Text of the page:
Odds of False-Positive Mammograms During 10 Years of Screenings
The cumulative probabilities of false-positive mammography results were 60% and 40% for annual and biennial screening, respectively.
The U.S. Preventive Services Task Force recommends biennial screening mammography starting at age 50 unless a woman is at high risk for breast cancer (JW Womens Health Nov 16 2009). Despite this recommendation, many patients request, and many providers and societies continue to recommend, earlier and more frequent screening. In this study, researchers used data from a breast cancer surveillance consortium to model the cumulative probability of a false-positive screening mammogram under differing screening approaches. More than 160,000 women were included in the registry.
During 10 years, the adjusted cumulative probabilities of a false-positive mammography result were 61% for annual screening and 42% for biennial screening, regardless of whether a woman started screening at age 40 or 50. Although most false-positives resulted in additional imaging without biopsy, the cumulative probability of a false-positive biopsy recommendation was 7% for annual screening and 5% for biennial screening beginning at age 40 (and was slightly higher if screening started at age 50).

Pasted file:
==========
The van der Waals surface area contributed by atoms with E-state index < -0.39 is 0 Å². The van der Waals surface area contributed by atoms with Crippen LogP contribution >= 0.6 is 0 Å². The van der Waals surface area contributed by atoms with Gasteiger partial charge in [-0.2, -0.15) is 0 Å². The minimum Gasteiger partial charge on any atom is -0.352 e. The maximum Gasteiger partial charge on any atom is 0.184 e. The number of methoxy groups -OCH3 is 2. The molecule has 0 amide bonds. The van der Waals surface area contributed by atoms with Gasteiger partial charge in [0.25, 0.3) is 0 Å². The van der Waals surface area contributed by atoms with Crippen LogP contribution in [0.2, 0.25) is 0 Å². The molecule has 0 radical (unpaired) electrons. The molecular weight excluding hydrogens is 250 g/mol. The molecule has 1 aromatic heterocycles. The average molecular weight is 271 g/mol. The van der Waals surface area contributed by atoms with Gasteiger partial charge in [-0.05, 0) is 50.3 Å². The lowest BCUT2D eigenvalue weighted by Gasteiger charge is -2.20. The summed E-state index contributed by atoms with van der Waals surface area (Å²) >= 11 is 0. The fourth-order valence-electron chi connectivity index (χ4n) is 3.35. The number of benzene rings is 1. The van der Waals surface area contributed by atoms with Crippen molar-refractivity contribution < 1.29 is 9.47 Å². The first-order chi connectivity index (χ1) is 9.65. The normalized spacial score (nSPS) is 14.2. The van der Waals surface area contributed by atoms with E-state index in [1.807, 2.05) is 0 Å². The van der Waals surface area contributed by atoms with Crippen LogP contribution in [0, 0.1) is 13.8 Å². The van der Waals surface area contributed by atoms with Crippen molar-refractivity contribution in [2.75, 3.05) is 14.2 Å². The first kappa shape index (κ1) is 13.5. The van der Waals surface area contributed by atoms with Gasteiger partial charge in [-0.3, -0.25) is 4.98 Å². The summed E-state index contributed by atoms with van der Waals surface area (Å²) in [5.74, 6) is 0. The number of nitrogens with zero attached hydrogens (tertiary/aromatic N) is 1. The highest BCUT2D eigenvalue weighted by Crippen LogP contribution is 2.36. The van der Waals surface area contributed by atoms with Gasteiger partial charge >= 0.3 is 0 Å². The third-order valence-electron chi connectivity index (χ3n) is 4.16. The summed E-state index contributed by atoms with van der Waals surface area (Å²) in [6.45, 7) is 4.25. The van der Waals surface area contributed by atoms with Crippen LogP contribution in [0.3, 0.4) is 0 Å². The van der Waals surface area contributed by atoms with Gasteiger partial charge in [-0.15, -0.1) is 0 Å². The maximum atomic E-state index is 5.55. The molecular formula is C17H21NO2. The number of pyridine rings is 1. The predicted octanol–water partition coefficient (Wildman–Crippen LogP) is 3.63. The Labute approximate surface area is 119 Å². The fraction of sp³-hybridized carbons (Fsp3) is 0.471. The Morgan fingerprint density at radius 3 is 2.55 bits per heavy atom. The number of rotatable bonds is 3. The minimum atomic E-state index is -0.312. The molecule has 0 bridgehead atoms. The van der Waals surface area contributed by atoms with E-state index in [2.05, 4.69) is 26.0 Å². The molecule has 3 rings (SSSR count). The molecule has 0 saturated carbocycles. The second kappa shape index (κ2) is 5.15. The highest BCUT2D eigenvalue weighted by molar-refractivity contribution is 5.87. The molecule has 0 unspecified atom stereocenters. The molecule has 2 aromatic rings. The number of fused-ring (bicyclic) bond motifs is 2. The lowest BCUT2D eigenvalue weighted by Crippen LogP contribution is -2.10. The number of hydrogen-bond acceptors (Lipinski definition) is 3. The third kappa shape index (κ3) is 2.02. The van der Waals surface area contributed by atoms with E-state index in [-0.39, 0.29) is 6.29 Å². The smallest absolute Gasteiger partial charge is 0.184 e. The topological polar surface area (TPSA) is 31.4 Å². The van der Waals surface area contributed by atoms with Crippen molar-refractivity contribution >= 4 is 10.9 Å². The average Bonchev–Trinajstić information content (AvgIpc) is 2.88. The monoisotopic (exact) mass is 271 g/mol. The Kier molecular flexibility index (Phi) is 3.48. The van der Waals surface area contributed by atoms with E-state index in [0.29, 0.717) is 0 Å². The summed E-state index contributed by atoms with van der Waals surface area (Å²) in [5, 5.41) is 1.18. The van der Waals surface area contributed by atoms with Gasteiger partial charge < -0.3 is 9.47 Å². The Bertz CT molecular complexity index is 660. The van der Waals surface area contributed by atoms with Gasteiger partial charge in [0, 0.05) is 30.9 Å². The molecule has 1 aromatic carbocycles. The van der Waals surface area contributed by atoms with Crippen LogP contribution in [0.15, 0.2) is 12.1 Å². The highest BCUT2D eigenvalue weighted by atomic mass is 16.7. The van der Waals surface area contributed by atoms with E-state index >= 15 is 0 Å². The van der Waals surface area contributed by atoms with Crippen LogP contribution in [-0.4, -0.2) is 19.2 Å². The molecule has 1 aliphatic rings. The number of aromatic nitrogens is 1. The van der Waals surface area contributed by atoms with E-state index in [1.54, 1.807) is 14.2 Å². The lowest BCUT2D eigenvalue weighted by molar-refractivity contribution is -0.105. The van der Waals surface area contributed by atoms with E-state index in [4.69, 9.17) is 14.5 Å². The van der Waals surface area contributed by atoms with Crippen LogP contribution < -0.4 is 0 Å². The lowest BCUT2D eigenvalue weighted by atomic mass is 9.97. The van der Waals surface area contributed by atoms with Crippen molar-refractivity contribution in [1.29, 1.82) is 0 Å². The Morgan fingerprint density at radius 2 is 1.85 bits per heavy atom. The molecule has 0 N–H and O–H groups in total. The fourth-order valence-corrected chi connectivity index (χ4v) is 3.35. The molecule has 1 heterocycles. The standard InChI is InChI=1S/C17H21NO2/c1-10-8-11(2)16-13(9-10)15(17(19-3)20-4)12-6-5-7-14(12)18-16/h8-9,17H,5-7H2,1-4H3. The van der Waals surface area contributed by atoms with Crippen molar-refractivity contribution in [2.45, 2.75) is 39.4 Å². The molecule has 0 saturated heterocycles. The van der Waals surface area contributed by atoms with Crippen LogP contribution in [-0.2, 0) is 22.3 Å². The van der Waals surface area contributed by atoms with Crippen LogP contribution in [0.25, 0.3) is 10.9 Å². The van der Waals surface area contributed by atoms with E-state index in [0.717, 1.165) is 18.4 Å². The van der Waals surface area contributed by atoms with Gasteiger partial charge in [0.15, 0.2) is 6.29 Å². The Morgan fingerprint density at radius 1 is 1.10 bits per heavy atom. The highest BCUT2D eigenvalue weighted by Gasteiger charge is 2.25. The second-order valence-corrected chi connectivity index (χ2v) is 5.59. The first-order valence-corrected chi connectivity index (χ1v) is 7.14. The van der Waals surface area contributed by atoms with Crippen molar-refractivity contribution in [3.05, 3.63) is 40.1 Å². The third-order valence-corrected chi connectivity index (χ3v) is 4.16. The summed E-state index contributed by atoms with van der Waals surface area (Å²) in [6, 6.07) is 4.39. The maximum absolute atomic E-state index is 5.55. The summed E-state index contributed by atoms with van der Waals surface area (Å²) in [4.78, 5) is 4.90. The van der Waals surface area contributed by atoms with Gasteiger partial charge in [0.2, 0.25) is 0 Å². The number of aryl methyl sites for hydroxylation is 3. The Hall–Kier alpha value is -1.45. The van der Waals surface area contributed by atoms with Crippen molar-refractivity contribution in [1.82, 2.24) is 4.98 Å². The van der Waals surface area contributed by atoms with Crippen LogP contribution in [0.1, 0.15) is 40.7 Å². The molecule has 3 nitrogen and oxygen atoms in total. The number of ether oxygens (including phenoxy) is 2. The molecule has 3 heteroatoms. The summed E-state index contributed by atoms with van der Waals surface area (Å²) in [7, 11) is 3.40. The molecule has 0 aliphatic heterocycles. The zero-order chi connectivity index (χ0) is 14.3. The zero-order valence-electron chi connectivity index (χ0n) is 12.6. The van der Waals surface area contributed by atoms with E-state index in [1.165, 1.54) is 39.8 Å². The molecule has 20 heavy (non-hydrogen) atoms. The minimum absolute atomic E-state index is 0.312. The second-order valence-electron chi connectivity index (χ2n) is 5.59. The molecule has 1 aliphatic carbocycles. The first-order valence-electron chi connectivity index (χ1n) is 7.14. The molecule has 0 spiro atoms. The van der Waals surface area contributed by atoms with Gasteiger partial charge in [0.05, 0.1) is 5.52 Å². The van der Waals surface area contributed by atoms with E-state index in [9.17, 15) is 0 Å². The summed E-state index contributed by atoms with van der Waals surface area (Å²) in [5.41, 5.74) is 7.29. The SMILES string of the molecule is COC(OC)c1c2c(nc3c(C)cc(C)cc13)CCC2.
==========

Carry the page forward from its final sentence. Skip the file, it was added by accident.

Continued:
Comment: During 10 years, a majority of women who undergo annual screening mammograms will receive at least one false-positive mammography result. For women who undergo biennial screening, this rate is lower but remains relatively high at 40%. Because rates for both annual and biennial screening are high, that false-positive concerns would be a decisive factor for most women’s choice of annual versus biennial screening seems unlikely.
Jamaluddin Moloo, MD, MPH
Published in Journal Watch General Medicine November 10, 2011